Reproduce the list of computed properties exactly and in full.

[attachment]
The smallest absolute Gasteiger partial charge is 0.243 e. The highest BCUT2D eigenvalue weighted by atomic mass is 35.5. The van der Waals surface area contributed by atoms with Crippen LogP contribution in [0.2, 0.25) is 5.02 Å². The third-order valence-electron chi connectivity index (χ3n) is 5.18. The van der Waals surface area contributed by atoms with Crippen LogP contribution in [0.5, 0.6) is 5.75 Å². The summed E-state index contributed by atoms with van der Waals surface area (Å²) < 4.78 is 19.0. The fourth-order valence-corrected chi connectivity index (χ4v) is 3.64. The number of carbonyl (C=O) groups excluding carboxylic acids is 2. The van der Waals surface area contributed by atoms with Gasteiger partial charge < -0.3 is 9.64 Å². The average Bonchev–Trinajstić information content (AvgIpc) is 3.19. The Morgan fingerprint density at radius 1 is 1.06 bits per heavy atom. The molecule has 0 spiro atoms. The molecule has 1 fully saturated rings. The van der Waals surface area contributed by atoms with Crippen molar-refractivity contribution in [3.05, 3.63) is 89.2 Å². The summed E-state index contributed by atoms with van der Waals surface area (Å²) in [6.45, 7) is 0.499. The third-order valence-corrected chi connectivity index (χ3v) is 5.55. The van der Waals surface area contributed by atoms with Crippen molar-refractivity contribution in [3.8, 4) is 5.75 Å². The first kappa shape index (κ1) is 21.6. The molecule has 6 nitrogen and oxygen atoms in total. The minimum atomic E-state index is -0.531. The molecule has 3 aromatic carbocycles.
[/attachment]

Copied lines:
The smallest absolute Gasteiger partial charge is 0.243 e. The highest BCUT2D eigenvalue weighted by atomic mass is 35.5. The van der Waals surface area contributed by atoms with Crippen LogP contribution in [0.2, 0.25) is 5.02 Å². The third-order valence-electron chi connectivity index (χ3n) is 5.18. The van der Waals surface area contributed by atoms with Crippen LogP contribution in [0.5, 0.6) is 5.75 Å². The summed E-state index contributed by atoms with van der Waals surface area (Å²) < 4.78 is 19.0. The fourth-order valence-corrected chi connectivity index (χ4v) is 3.64. The number of carbonyl (C=O) groups excluding carboxylic acids is 2. The van der Waals surface area contributed by atoms with Gasteiger partial charge < -0.3 is 9.64 Å². The average Bonchev–Trinajstić information content (AvgIpc) is 3.19. The Morgan fingerprint density at radius 1 is 1.06 bits per heavy atom. The molecule has 0 spiro atoms. The molecule has 1 fully saturated rings. The van der Waals surface area contributed by atoms with Crippen molar-refractivity contribution in [3.05, 3.63) is 89.2 Å². The summed E-state index contributed by atoms with van der Waals surface area (Å²) in [6.45, 7) is 0.499. The third-order valence-corrected chi connectivity index (χ3v) is 5.55. The van der Waals surface area contributed by atoms with Crippen molar-refractivity contribution in [3.8, 4) is 5.75 Å². The first kappa shape index (κ1) is 21.6. The molecule has 6 nitrogen and oxygen atoms in total. The minimum atomic E-state index is -0.531. The molecule has 3 aromatic carbocycles.